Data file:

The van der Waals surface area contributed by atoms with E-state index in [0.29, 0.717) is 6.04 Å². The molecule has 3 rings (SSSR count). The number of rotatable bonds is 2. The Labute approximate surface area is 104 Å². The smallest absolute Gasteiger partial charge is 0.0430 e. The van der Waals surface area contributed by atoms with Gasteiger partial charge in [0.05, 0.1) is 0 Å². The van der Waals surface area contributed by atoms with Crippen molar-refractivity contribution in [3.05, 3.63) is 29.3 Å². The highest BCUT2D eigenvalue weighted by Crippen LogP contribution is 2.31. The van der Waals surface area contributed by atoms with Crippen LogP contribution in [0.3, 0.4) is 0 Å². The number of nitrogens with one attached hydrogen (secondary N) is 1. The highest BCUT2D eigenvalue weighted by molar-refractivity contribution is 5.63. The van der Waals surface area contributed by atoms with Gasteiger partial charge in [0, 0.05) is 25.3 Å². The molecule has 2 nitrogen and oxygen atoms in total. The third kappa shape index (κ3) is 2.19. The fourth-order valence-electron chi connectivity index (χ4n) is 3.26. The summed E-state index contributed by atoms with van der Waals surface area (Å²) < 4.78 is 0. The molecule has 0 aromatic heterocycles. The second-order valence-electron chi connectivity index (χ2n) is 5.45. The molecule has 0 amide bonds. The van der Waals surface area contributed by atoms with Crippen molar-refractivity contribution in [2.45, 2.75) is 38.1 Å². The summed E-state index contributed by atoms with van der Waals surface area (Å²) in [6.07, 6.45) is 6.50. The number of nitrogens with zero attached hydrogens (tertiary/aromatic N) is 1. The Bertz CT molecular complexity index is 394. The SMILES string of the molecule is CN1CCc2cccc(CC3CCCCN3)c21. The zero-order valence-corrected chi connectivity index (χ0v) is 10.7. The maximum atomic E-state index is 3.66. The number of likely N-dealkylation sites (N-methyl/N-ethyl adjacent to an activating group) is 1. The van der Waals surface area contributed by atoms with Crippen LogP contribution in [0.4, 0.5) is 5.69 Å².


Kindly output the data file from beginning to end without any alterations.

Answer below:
The van der Waals surface area contributed by atoms with E-state index in [0.29, 0.717) is 6.04 Å². The molecule has 3 rings (SSSR count). The number of rotatable bonds is 2. The Labute approximate surface area is 104 Å². The smallest absolute Gasteiger partial charge is 0.0430 e. The van der Waals surface area contributed by atoms with Gasteiger partial charge in [0.05, 0.1) is 0 Å². The van der Waals surface area contributed by atoms with Crippen molar-refractivity contribution in [3.05, 3.63) is 29.3 Å². The highest BCUT2D eigenvalue weighted by Crippen LogP contribution is 2.31. The van der Waals surface area contributed by atoms with Crippen LogP contribution in [0.3, 0.4) is 0 Å². The number of nitrogens with one attached hydrogen (secondary N) is 1. The highest BCUT2D eigenvalue weighted by molar-refractivity contribution is 5.63. The van der Waals surface area contributed by atoms with Gasteiger partial charge in [0, 0.05) is 25.3 Å². The molecule has 2 nitrogen and oxygen atoms in total. The third kappa shape index (κ3) is 2.19. The fourth-order valence-electron chi connectivity index (χ4n) is 3.26. The summed E-state index contributed by atoms with van der Waals surface area (Å²) < 4.78 is 0. The molecule has 0 aromatic heterocycles. The second-order valence-electron chi connectivity index (χ2n) is 5.45. The molecule has 0 amide bonds. The van der Waals surface area contributed by atoms with Crippen molar-refractivity contribution in [2.45, 2.75) is 38.1 Å². The summed E-state index contributed by atoms with van der Waals surface area (Å²) in [6.07, 6.45) is 6.50. The number of nitrogens with zero attached hydrogens (tertiary/aromatic N) is 1. The Bertz CT molecular complexity index is 394. The SMILES string of the molecule is CN1CCc2cccc(CC3CCCCN3)c21. The zero-order valence-corrected chi connectivity index (χ0v) is 10.7. The maximum atomic E-state index is 3.66. The number of likely N-dealkylation sites (N-methyl/N-ethyl adjacent to an activating group) is 1. The van der Waals surface area contributed by atoms with Crippen LogP contribution in [0.4, 0.5) is 5.69 Å².